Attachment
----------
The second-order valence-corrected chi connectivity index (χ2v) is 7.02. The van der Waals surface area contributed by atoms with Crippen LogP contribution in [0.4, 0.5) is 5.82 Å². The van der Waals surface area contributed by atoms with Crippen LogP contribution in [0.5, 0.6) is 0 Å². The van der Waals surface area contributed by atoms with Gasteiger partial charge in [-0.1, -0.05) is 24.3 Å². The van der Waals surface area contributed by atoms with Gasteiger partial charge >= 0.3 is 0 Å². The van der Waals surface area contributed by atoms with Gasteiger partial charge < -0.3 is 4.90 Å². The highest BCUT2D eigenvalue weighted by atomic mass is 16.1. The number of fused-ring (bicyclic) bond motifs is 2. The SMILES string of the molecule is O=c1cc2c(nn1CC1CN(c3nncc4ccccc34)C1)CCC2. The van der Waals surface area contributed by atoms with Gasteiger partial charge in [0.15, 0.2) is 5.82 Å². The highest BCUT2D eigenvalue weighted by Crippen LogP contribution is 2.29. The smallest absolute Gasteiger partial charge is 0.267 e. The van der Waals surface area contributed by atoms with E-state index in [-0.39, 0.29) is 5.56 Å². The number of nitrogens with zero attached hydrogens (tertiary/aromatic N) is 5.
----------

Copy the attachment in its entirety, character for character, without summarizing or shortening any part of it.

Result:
The second-order valence-corrected chi connectivity index (χ2v) is 7.02. The van der Waals surface area contributed by atoms with Crippen LogP contribution in [0.4, 0.5) is 5.82 Å². The van der Waals surface area contributed by atoms with Crippen LogP contribution in [0.5, 0.6) is 0 Å². The van der Waals surface area contributed by atoms with Gasteiger partial charge in [-0.1, -0.05) is 24.3 Å². The van der Waals surface area contributed by atoms with Gasteiger partial charge >= 0.3 is 0 Å². The van der Waals surface area contributed by atoms with Gasteiger partial charge < -0.3 is 4.90 Å². The highest BCUT2D eigenvalue weighted by atomic mass is 16.1. The number of fused-ring (bicyclic) bond motifs is 2. The SMILES string of the molecule is O=c1cc2c(nn1CC1CN(c3nncc4ccccc34)C1)CCC2. The van der Waals surface area contributed by atoms with Gasteiger partial charge in [0.15, 0.2) is 5.82 Å². The highest BCUT2D eigenvalue weighted by Crippen LogP contribution is 2.29. The smallest absolute Gasteiger partial charge is 0.267 e. The van der Waals surface area contributed by atoms with E-state index in [-0.39, 0.29) is 5.56 Å². The number of nitrogens with zero attached hydrogens (tertiary/aromatic N) is 5.